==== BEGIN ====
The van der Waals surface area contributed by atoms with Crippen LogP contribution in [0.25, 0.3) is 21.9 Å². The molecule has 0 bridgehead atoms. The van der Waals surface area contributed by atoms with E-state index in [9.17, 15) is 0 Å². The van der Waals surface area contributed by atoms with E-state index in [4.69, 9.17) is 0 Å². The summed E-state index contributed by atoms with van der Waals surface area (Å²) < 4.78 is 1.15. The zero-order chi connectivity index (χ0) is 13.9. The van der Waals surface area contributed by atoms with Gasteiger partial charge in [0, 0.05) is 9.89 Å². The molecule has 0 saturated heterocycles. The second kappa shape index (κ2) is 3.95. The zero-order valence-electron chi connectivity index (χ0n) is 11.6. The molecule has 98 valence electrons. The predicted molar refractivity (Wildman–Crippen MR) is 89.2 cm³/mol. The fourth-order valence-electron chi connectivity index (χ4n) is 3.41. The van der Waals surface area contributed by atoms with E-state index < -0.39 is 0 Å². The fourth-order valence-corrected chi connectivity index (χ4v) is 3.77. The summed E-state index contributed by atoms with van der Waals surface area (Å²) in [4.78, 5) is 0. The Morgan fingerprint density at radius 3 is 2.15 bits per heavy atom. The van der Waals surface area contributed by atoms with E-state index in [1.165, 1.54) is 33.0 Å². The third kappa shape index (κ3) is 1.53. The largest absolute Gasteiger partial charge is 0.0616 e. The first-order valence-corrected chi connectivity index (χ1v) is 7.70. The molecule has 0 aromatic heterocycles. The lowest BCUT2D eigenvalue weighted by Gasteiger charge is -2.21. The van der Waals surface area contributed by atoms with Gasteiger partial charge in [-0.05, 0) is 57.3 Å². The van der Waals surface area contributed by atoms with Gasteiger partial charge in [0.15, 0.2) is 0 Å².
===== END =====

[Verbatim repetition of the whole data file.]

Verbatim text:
The van der Waals surface area contributed by atoms with Crippen LogP contribution in [0.25, 0.3) is 21.9 Å². The molecule has 0 bridgehead atoms. The van der Waals surface area contributed by atoms with E-state index in [9.17, 15) is 0 Å². The van der Waals surface area contributed by atoms with E-state index in [4.69, 9.17) is 0 Å². The summed E-state index contributed by atoms with van der Waals surface area (Å²) < 4.78 is 1.15. The zero-order chi connectivity index (χ0) is 13.9. The van der Waals surface area contributed by atoms with Gasteiger partial charge in [0, 0.05) is 9.89 Å². The molecule has 0 saturated heterocycles. The second kappa shape index (κ2) is 3.95. The zero-order valence-electron chi connectivity index (χ0n) is 11.6. The molecule has 98 valence electrons. The predicted molar refractivity (Wildman–Crippen MR) is 89.2 cm³/mol. The fourth-order valence-electron chi connectivity index (χ4n) is 3.41. The van der Waals surface area contributed by atoms with E-state index < -0.39 is 0 Å². The fourth-order valence-corrected chi connectivity index (χ4v) is 3.77. The summed E-state index contributed by atoms with van der Waals surface area (Å²) in [4.78, 5) is 0. The Morgan fingerprint density at radius 3 is 2.15 bits per heavy atom. The van der Waals surface area contributed by atoms with E-state index in [1.165, 1.54) is 33.0 Å². The third kappa shape index (κ3) is 1.53. The largest absolute Gasteiger partial charge is 0.0616 e. The first-order valence-corrected chi connectivity index (χ1v) is 7.70. The molecule has 0 aromatic heterocycles. The lowest BCUT2D eigenvalue weighted by Gasteiger charge is -2.21. The van der Waals surface area contributed by atoms with Gasteiger partial charge in [-0.05, 0) is 57.3 Å². The van der Waals surface area contributed by atoms with Gasteiger partial charge in [0.15, 0.2) is 0 Å².